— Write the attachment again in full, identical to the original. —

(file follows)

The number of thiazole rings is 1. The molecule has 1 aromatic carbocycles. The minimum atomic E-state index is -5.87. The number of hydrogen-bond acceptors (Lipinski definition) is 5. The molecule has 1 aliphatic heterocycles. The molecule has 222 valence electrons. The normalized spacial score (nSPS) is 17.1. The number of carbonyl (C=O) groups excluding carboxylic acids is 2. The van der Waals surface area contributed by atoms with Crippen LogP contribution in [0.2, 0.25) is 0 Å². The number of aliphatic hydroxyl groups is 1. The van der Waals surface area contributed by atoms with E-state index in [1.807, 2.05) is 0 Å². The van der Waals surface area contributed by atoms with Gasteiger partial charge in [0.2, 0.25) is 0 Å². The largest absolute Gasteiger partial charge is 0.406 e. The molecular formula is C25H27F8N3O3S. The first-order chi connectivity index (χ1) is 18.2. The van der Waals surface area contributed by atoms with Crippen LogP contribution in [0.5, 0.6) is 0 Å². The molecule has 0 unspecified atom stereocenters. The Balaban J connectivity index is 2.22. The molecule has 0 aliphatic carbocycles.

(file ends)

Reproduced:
The number of thiazole rings is 1. The molecule has 1 aromatic carbocycles. The minimum atomic E-state index is -5.87. The number of hydrogen-bond acceptors (Lipinski definition) is 5. The molecule has 1 aliphatic heterocycles. The molecule has 222 valence electrons. The normalized spacial score (nSPS) is 17.1. The number of carbonyl (C=O) groups excluding carboxylic acids is 2. The van der Waals surface area contributed by atoms with Crippen LogP contribution in [0.2, 0.25) is 0 Å². The number of aliphatic hydroxyl groups is 1. The van der Waals surface area contributed by atoms with E-state index in [1.807, 2.05) is 0 Å². The van der Waals surface area contributed by atoms with Gasteiger partial charge in [0.2, 0.25) is 0 Å². The largest absolute Gasteiger partial charge is 0.406 e. The molecular formula is C25H27F8N3O3S. The first-order chi connectivity index (χ1) is 18.2. The van der Waals surface area contributed by atoms with Crippen LogP contribution in [0.5, 0.6) is 0 Å². The molecule has 0 unspecified atom stereocenters. The Balaban J connectivity index is 2.22. The molecule has 0 aliphatic carbocycles.